EDs, clinics see uptick in patients with respiratory issues amid Canada wildfires

Some healthcare providers in the Midwest and Northeast saw an uptick in patients with breathing troubles and other respiratory issues caused by smoke and poor air quality from Canadian wildfires. 

Hundreds of wildfires burning in Canada prompted air quality alerts affecting around 75 million Americans, according to CNN. A thick orange haze covered New York City on June 7, when the air quality index climbed to 484 out of 500, making it the most polluted city in the world. Parts of the Midwest also experienced drops in air quality, including Missouri and Nebraska. Conditions are expected to improve throughout the rest of the week, though officials are urging residents to continue monitoring air quality levels, limit outdoor activities and wear an N95 mask if necessary to be outside. 

In New Jersey, Virtua Health, based in Marlton, said it saw a slight uptick in patients with symptoms related to smoke exposure June 7-8. 

"My colleagues are seeing patients who have had some lower respiratory symptoms — cough, chest tightness, wheezing," Craig Turner, DO, director of emergency medicine at Virtua Health Marlton, told nj.com. The hospital mostly saw people with underlying respiratory or other health issues exposed to the air. Sore throat, eye irritation and chest tightness were among other symptoms patients experienced.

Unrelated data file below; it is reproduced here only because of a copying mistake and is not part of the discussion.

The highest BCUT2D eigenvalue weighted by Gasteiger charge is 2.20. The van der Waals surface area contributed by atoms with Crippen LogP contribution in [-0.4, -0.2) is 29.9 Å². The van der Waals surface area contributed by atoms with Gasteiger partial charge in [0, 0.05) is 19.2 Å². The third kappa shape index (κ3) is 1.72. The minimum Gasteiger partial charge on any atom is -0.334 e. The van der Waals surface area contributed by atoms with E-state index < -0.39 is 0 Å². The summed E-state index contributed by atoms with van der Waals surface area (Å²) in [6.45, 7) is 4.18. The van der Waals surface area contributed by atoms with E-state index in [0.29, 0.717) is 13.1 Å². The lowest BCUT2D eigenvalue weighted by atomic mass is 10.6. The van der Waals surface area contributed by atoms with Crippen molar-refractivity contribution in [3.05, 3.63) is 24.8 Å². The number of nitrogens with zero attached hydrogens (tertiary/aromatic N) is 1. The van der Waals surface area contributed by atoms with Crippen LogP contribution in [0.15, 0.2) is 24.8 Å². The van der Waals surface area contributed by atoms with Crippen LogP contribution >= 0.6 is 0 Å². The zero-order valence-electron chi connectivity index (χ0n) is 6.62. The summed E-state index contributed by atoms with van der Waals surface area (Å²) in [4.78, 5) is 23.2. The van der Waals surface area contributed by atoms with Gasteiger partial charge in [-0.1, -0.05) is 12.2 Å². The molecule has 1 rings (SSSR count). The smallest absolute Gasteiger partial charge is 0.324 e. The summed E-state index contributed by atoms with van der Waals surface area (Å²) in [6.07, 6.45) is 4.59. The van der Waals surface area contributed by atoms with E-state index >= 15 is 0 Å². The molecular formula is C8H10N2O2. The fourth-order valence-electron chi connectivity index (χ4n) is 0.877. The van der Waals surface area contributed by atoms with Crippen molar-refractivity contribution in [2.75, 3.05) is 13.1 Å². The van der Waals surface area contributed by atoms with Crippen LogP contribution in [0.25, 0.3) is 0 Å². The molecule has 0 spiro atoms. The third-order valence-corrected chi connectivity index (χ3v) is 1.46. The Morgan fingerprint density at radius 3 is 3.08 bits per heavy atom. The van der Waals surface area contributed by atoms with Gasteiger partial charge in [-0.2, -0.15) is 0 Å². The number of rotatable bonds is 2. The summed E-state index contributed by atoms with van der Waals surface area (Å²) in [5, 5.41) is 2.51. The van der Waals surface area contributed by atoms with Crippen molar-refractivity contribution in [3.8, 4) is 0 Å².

"Most of the patients when they're presenting to us who have shortness of breath or any chest discomfort, we'll assess them for wheezing, and if they have wheezing, we'll use short-acting breathing medications called beta-agonists to help dilate the lower airways," Dr. Turner said. 

West Orange, N.J.-based RWJBarnabas Health also saw a slight increase in patients across various facilities, officials told the news outlet. In the Midwest, MercyOne clinics in Des Moines, Iowa, saw more patients than usual with symptoms of air pollution, Nebraska Public Media reported June 8. A spokesperson for SSM Health St. Mary's Hospital in St. Louis said its pulmonologist saw an increase in patients with COPD and other lung conditions with breathing issues.  

Read more about air quality levels and the health risks associated with wildfire smoke from ABC News

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